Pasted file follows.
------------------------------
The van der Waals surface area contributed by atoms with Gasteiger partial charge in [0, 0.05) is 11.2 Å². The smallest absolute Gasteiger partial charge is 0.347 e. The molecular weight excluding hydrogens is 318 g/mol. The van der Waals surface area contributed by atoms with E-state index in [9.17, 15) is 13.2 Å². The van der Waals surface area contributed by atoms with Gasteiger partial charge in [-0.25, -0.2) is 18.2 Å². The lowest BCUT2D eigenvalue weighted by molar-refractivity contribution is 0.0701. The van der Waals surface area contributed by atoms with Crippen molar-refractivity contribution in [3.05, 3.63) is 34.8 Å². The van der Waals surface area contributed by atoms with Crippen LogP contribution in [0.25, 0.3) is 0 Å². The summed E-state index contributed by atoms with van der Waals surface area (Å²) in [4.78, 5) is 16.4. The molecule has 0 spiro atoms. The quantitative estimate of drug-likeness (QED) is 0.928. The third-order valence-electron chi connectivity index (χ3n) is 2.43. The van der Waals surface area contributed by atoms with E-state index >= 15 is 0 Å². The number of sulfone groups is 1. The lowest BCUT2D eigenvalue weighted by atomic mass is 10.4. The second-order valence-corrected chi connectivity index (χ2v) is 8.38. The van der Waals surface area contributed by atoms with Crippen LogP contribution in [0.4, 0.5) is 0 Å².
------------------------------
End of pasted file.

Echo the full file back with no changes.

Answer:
The van der Waals surface area contributed by atoms with Gasteiger partial charge in [0, 0.05) is 11.2 Å². The smallest absolute Gasteiger partial charge is 0.347 e. The molecular weight excluding hydrogens is 318 g/mol. The van der Waals surface area contributed by atoms with E-state index in [9.17, 15) is 13.2 Å². The van der Waals surface area contributed by atoms with Gasteiger partial charge in [-0.25, -0.2) is 18.2 Å². The lowest BCUT2D eigenvalue weighted by molar-refractivity contribution is 0.0701. The van der Waals surface area contributed by atoms with Crippen molar-refractivity contribution in [3.05, 3.63) is 34.8 Å². The van der Waals surface area contributed by atoms with Crippen LogP contribution in [0.25, 0.3) is 0 Å². The summed E-state index contributed by atoms with van der Waals surface area (Å²) in [4.78, 5) is 16.4. The molecule has 0 spiro atoms. The quantitative estimate of drug-likeness (QED) is 0.928. The third-order valence-electron chi connectivity index (χ3n) is 2.43. The van der Waals surface area contributed by atoms with E-state index >= 15 is 0 Å². The number of sulfone groups is 1. The lowest BCUT2D eigenvalue weighted by atomic mass is 10.4. The second-order valence-corrected chi connectivity index (χ2v) is 8.38. The van der Waals surface area contributed by atoms with Crippen LogP contribution in [0.4, 0.5) is 0 Å².